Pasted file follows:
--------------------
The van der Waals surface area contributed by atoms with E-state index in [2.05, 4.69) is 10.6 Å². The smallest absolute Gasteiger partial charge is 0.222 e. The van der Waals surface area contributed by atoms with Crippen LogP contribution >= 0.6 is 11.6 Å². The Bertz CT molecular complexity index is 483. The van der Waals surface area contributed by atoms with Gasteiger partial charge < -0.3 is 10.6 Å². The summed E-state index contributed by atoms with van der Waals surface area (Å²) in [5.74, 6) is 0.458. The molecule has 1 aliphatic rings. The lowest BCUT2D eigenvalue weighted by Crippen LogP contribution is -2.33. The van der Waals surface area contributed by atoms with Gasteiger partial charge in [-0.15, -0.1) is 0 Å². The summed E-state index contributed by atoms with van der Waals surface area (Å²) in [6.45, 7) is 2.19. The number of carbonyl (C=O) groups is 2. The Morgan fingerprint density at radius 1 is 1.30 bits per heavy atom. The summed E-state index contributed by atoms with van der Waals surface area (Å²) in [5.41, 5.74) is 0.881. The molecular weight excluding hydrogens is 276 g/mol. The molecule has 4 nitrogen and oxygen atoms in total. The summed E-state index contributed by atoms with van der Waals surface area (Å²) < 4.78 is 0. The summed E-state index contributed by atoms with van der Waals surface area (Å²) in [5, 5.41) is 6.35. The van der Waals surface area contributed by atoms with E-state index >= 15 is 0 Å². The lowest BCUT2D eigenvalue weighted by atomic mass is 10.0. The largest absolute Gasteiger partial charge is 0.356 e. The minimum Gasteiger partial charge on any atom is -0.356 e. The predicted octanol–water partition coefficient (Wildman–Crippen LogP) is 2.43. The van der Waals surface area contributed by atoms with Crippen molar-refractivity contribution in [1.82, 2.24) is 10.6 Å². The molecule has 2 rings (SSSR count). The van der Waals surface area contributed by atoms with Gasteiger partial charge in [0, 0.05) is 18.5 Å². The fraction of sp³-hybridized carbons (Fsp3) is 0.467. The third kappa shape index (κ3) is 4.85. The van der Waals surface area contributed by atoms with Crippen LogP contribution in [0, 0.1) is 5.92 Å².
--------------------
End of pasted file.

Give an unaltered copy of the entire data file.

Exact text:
The van der Waals surface area contributed by atoms with E-state index in [2.05, 4.69) is 10.6 Å². The smallest absolute Gasteiger partial charge is 0.222 e. The van der Waals surface area contributed by atoms with Crippen LogP contribution >= 0.6 is 11.6 Å². The Bertz CT molecular complexity index is 483. The van der Waals surface area contributed by atoms with Gasteiger partial charge < -0.3 is 10.6 Å². The summed E-state index contributed by atoms with van der Waals surface area (Å²) in [5.74, 6) is 0.458. The molecule has 1 aliphatic rings. The lowest BCUT2D eigenvalue weighted by Crippen LogP contribution is -2.33. The van der Waals surface area contributed by atoms with Gasteiger partial charge in [-0.15, -0.1) is 0 Å². The summed E-state index contributed by atoms with van der Waals surface area (Å²) in [6.45, 7) is 2.19. The number of carbonyl (C=O) groups is 2. The Morgan fingerprint density at radius 1 is 1.30 bits per heavy atom. The summed E-state index contributed by atoms with van der Waals surface area (Å²) in [5.41, 5.74) is 0.881. The molecular weight excluding hydrogens is 276 g/mol. The molecule has 4 nitrogen and oxygen atoms in total. The summed E-state index contributed by atoms with van der Waals surface area (Å²) < 4.78 is 0. The summed E-state index contributed by atoms with van der Waals surface area (Å²) in [5, 5.41) is 6.35. The van der Waals surface area contributed by atoms with E-state index >= 15 is 0 Å². The lowest BCUT2D eigenvalue weighted by atomic mass is 10.0. The largest absolute Gasteiger partial charge is 0.356 e. The minimum Gasteiger partial charge on any atom is -0.356 e. The predicted octanol–water partition coefficient (Wildman–Crippen LogP) is 2.43. The van der Waals surface area contributed by atoms with Crippen molar-refractivity contribution in [1.82, 2.24) is 10.6 Å². The molecule has 2 rings (SSSR count). The van der Waals surface area contributed by atoms with Gasteiger partial charge in [0, 0.05) is 18.5 Å². The fraction of sp³-hybridized carbons (Fsp3) is 0.467. The third kappa shape index (κ3) is 4.85. The van der Waals surface area contributed by atoms with Crippen LogP contribution in [0, 0.1) is 5.92 Å².